Index funds have long been a Foolish way to gain instant, low-cost diversification without worrying about timing the market. Their ease and convenience may explain the growing popularity of exchange-traded funds -- mutual funds that trade like stocks. According to the Investment Company Institute, ETF assets totaled more than $572 billion of the more than $1 trillion in stock index funds as of Nov. 30.

Originally modeled after index funds, ETFs have gradually narrowed to target specialized slices of the market. While that's a boon to investors seeking specifically targeted investments, it also concentrates the risks of specialization, tilting a portfolio away from the diversification that makes index investing attractive.

Today, we're looking at the ETFs whose holdings have had the best earnings growth over the past 12 months. We'll combine that information with the collective intelligence of the professional and novice investors at Motley Fool CAPS and see which funds our participants have rated as the best.

ETF

 

Sector

TTM Earnings Growth

CAPS Rating (out of 5)

Claymore/BNY BRIC  (AMEX:EEB)

Emerging markets

49.00%

*****

Market Vectors Global Alternative Energy ETF  (NYSE:GEX)

Natural resources

29.35%

*****

Claymore/AlphaShares China Real Estate  (NYSE:TAO)

Real estate

29.06%

****

HealthShares Euro Medical Products & Devices

Health

26.99%

NR

First Trust ISE Chindia

Asia Pacific, without Japan

25.17%

****

PowerShares DWA Emerging Markets Technical Leaders

Emerging markets

23.48%

NR

PowerShares Global Clean Energy

Natural resources

23.14%

NR

iShares FTSE EPRA/NAREIT Asia  (NASDAQ:IFAS)

Real estate

22.44%

NR

HealthShares Dermatology & Wound Care

Health

21.66%

NR

HealthShares Respiratory Pulmonary

Health

21.13%

NR

Source: Yahoo! Finance. CAPS Ratings courtesy of Motley Fool CAPS. NR = not rated.

Tread carefully here, Fools; the market offers many exchange-traded funds and securities that look like funds, but aren't -- like exchange-traded notes. Moreover, few have a three-year performance standard, an arguably important milestone, and only time will tell whether any of these can build similarly solid track records over longer periods.

A world of opportunity
Of course, it's possible to pick the absolute worst performing stocks from any particular universe, but when you're selecting the stocks from some of the fastest growing economies around the world, that's hard to do. That's how the Claymore/Bank of New York BRIC ETF finds itself atop the heap. It seeks to mimic the performance of the bank's BRIC index, which chooses stocks from the markets of Brazil, Russia, India, and China that trade on U.S. exchanges. Yet by focusing on China and Brazil, and in particular on the miners and oil companies, it has reaped the windfalls that come with the growth those economies, and sectors, have achieved.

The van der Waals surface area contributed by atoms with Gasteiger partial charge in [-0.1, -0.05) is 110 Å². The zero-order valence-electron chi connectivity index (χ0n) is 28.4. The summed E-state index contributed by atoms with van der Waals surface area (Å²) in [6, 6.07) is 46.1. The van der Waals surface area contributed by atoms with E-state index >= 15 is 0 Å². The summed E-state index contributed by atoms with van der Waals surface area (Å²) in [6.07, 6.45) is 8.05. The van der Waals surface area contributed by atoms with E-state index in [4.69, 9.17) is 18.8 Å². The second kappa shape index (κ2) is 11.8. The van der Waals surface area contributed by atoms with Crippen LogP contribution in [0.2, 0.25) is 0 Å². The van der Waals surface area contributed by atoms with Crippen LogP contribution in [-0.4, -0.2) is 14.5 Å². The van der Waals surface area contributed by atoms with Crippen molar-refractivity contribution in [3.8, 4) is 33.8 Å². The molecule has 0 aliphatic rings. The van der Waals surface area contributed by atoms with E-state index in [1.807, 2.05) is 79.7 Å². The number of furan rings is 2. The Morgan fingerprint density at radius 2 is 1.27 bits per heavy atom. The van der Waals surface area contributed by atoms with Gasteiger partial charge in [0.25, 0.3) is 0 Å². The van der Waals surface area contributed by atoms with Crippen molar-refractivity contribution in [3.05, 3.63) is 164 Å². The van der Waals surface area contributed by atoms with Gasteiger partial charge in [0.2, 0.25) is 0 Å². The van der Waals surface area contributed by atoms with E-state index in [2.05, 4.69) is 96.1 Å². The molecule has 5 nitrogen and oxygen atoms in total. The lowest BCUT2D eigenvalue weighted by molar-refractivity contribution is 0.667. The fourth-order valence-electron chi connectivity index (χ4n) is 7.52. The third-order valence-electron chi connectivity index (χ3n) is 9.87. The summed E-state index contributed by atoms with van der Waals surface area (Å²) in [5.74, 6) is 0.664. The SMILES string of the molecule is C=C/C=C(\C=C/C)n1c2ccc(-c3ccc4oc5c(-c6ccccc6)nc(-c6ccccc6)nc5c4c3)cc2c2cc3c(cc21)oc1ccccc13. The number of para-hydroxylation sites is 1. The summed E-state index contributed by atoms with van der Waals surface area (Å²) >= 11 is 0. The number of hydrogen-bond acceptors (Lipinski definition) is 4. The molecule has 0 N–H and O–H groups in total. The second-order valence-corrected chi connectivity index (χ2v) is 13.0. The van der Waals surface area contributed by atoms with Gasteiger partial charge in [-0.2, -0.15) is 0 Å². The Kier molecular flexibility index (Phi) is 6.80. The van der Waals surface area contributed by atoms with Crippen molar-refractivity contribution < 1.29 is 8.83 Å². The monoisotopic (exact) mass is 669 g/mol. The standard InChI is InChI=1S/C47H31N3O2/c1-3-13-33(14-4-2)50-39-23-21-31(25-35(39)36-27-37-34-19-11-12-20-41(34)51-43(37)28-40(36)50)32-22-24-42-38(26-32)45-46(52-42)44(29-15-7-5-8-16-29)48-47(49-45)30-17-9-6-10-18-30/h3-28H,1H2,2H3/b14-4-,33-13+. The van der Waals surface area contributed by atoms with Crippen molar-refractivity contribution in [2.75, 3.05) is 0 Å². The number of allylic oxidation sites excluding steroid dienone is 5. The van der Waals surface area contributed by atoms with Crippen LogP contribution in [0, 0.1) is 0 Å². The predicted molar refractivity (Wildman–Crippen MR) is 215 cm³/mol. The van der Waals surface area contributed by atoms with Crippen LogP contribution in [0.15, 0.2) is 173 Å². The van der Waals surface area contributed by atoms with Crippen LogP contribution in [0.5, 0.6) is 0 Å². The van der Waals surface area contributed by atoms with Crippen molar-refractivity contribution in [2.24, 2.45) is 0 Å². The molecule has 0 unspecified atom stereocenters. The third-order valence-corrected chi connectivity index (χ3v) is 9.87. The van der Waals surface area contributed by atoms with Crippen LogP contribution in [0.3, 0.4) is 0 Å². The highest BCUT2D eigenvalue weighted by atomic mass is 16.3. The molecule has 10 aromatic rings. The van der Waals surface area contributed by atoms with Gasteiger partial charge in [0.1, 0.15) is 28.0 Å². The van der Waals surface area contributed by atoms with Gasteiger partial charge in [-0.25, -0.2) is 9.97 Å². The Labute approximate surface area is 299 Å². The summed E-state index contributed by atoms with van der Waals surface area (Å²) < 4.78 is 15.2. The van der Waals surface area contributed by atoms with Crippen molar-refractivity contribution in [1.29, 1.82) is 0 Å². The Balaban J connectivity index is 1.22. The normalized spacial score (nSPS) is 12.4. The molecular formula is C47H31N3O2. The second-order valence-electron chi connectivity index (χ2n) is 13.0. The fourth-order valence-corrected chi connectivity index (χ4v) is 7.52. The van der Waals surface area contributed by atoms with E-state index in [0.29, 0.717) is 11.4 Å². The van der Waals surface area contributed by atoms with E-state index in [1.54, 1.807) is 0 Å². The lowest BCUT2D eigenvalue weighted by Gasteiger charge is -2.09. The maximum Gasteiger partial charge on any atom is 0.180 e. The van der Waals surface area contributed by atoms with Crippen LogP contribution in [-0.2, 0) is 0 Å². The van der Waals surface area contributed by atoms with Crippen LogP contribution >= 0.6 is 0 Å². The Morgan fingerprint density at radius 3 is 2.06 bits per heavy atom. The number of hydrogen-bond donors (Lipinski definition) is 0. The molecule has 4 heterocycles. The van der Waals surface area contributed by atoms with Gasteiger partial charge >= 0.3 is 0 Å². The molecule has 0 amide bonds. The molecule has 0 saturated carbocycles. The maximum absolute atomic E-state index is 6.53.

Among its top 10 holdings are companies like PetroChina (NYSE:PTR), Petroleo Brasileiro (NYSE:PBR), and Vale (NYSE:RIO), which investors have warmed up to as well, sending their shares up an average of more than 70% over the past year -- though most of that was from Petrobras.

CAPS All-Star TMFSinchiruna noted in April that with PetroChina's shares having fallen off their highs by about 50%, there was little downside risk, considering the demands for oil in China.

While it's clear [PetroChina's] stock was getting a little ahead of itself on a valuation basis, the story has not changed. China will continue to need as much oil as companies like this can possibly find, and the strength of the price of oil should have provided some support to this one as it fell, but it didn't. A 50% drop from its highs is way overdone in my opinion. CNOOC has already begun its recovery from lows, while [PetroChina] has not. Downside risk from these levels is virtually non-existent in my opinion.

Others, like top-rated CAPS investor binv271828, see Vale's diversity of mining operations leading to possible long-term growth. Here's an excerpt:

They are one of the [world's] largest iron ore and pellet producers. Have you seen the demand and price for steel recently? Additionally Vale also produces bauxite, alumina, aluminum, copper, coal, cobalt, precious metals, potash, etc. These are all in huge demand. They have operations all over the world, most in Brazil (obviously) but also in Canada, Indonesia, UK, China, Australia, etc. This is [a] well diversified company.

A basket of opinions
Although ETFs have been around since the 1990s, investors should exercise caution with any ETF lacking a long track record. Over on CAPS, let us know whether you think these ETFs will continue to outperform, or whether it's time for new ones to top the lists.